Darby L

  1917 -
  City of Birth:
UK
 
 

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It Has Been A Rough Year

I am adding this additional chapter to my introduction, because after I initially wrote the introduction, it was very difficult to come back to it and try to make sense of all that I have experienced through the various stages of my life and the trials that I have endured or overcome.  I wish ...


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The Birth of Charles Leonard Wiggins

The story has already been written for awhile on my blog "From the heart of Praise, Prayer and Perseverance. 0; Here is a link to that posting, Below are the pictures of the blessed event.   http://fromthehea rt-dotwigg.blogsp ot.com/2008/03/an other-2-prayer-re quest-answered.ht ml


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Darby's Story > Chapters > My Entire Life

"Just Me - John" 

 

Date Range: 11/01/1942 To 11/01/1943   Comments: 0   Views: 4,530
Attachments: No
 

1942                    Just Me - John

   

           So many things happened at this house. I found I was pregnant again and when I told Ted he said “Never mind. It's our love blooming”.

           John was growing like a weed and picked up things so quickly. He knew I went into a large airing cupboard for clean sheets and climbed on a stool he had found and turned the key locking me in. I started to

panic imagining what could happen without me. But there was my ever steady Bryan and hearing me calling came and let me out. Phew! A nasty moment.

           A few days later my naughty John stood at the top of the stairs with a grin on his little face going to step down. I grabbed at him but missed, and down he went four steps to the small landing where the stairs bent. About the same time a neighbour called to see me, (in those days front doors were left open to air the house), and to my horror John, sobbing and crying said “Mummy pushed me down the stairs”.

I collected him up and cuddled him but although he had fallen those four steps he wasn't even bruised. Just scared. I didn't know if she actually saw what happened but she was quite cool when I denied it but about six months later she and her husband asked if they could adopt John. I was quite shocked and gave a resounding “No!” Lose my dear little John. The idea!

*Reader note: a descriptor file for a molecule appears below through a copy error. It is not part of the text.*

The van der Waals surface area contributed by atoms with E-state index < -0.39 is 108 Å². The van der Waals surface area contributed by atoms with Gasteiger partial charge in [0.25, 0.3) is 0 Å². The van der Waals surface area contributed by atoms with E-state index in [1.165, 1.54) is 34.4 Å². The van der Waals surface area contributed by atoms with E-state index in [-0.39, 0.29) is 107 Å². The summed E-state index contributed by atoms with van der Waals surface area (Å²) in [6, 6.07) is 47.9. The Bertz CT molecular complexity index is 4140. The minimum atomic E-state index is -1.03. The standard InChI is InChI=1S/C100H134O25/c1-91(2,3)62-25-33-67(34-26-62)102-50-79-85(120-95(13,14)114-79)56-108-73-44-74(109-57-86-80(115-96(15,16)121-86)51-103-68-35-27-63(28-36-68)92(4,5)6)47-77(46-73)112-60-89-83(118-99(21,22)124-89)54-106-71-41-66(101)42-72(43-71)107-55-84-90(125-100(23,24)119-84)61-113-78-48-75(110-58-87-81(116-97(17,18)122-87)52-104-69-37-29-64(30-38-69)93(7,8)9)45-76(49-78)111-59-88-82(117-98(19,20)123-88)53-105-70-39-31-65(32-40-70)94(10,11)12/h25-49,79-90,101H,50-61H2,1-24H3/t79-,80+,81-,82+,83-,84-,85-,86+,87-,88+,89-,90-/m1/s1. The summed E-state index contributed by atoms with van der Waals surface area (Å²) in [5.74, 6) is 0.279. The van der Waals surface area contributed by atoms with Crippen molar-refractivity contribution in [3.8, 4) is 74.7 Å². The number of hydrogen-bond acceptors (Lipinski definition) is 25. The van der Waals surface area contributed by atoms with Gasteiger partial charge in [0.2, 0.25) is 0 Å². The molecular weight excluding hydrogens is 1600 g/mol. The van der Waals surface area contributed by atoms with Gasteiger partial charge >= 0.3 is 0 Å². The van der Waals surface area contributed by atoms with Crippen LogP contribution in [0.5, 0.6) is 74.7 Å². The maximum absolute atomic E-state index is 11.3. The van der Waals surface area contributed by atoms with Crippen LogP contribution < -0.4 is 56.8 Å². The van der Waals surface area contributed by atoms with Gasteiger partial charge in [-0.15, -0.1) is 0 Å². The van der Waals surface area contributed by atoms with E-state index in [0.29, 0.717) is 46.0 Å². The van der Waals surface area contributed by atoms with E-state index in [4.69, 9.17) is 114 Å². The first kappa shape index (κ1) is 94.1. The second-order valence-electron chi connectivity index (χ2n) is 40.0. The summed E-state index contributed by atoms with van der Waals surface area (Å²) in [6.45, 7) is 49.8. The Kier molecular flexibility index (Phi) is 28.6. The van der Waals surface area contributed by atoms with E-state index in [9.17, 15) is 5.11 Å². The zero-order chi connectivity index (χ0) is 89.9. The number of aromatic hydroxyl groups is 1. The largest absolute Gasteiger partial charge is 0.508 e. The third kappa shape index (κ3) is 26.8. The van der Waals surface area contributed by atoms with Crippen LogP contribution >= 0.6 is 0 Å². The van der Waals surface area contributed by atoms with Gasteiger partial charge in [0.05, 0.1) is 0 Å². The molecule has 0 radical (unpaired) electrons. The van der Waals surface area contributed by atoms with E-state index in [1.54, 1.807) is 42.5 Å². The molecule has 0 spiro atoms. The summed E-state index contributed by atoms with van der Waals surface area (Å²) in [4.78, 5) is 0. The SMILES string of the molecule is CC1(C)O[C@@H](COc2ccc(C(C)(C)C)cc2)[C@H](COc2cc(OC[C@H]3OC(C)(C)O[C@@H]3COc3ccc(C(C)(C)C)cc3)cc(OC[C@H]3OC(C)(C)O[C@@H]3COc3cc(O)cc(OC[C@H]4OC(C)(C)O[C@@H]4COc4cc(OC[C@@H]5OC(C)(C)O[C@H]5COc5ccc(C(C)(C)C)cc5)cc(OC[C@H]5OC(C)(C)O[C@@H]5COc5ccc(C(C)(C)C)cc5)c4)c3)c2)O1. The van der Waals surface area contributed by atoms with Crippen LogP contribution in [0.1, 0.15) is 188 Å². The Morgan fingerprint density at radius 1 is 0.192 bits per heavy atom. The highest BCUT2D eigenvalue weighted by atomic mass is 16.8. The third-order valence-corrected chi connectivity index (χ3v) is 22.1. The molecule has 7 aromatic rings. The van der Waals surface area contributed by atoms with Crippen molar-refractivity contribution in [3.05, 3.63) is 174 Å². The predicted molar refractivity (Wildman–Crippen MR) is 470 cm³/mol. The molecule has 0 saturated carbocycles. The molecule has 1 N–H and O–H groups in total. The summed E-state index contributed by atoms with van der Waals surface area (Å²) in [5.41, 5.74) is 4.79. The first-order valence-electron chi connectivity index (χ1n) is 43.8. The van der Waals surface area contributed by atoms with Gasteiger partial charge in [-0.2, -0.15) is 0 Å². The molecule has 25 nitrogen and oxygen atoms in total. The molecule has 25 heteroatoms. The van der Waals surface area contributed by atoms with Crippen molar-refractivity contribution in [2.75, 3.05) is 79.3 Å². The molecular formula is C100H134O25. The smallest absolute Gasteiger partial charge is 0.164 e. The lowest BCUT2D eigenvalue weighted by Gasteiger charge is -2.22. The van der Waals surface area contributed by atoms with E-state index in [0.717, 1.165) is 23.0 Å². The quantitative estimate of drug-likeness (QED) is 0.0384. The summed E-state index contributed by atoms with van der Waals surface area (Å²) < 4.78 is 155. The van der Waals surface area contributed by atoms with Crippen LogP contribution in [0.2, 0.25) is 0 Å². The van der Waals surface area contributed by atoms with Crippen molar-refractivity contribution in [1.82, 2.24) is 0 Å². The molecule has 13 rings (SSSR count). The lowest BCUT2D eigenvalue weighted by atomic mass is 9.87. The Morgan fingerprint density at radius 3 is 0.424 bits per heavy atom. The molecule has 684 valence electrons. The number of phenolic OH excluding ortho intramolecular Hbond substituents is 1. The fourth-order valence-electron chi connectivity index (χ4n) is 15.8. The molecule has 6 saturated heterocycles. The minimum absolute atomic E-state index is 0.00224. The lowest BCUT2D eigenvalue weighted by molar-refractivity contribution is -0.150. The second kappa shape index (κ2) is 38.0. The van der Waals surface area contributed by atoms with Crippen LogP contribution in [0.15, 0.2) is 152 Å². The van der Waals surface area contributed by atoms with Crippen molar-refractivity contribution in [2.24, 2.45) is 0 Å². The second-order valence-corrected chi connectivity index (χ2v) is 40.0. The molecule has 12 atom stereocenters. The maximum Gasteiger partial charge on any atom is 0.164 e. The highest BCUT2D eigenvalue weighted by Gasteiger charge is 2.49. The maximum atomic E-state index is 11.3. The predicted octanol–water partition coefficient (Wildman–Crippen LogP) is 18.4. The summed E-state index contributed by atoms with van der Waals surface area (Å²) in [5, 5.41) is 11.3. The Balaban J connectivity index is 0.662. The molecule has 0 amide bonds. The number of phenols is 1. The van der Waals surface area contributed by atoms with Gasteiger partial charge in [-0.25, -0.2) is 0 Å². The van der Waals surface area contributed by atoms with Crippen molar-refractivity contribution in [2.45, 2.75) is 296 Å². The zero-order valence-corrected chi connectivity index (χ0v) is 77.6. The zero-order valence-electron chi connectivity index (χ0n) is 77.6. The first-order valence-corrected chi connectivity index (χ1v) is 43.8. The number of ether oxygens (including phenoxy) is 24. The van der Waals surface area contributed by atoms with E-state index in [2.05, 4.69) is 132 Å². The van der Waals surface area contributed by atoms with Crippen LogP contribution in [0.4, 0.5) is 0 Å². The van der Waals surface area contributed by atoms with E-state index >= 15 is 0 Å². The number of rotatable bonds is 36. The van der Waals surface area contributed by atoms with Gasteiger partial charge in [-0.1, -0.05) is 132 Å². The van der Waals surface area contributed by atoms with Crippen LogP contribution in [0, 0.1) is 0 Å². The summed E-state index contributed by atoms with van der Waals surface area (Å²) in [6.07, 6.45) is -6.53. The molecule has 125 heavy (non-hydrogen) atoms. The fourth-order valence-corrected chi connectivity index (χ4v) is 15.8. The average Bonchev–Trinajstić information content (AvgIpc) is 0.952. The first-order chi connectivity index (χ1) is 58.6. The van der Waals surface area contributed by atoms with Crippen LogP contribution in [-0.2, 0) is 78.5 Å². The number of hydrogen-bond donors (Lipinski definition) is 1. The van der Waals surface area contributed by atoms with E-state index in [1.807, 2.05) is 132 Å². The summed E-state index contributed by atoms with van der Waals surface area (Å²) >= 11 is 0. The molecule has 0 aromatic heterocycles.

From a new baby, John was a mischief. His little eyes would twinkle as I fed him. All my children were bottle fed. I was a failed cow. Just no milk. Then came the day I went to the greengrocer shop. The shop was on a corner with a cul de sac on one side. Pushing the pram into the cul de sac I walked around to the door. A loud boom and rush of air and I was flying through the air. Straight through the shop landing on a rack used for display. My one thought was John and in terror of what I would find stumbled out to my baby. The bomb blast had not touched him. The curve of the shop protected him. I left for home and a good cup of tea. Only then did I realise that I had been blown up by a bomb blast again. Well I was lucky. People were killed that day.                    

           A few weeks later, shopping once more, as I passed an open shop door a large dog, nearly as big as an Alsatian jumped across the pram. It landed in the middle of the pram on top of John. The dog was snarling and growling and John was screaming and crying. I didn't stop to think, just grabbed the dog by the scruff of the neck and tail and threw it as far as I could. How did I ever get the strength. The dog was trying to get to its owner inside the shop. John could not be calmed down so I went home as quickly as I could. Wrapping him up in a warm blanket I laid him on the settee while I called the doctor. The fact that by now John was blue in the face and his eyes seemed blank frightened me. The doctor came quickly and after giving an injection said he was afraid of meningitis and there must be absolute quiet and no disturbing for nappy change or anything. He returned in the afternoon and John had recovered slightly but it was ten days before he was back to normal. Although we had a dog he would never play with it and to this day will not have a dog near him.

           Again as a toddler, still sleeping in his cot which fitted nicely into the corner of the room, he blotted his copy book. Going in to wake him I found him standing up surrounded by flakes of paper. Wallpaper no less. He had busily stripped the two walls beside him for as far as he could reach. At first Dad was furious but then said “So we have children. These things happen”. He was a good man.



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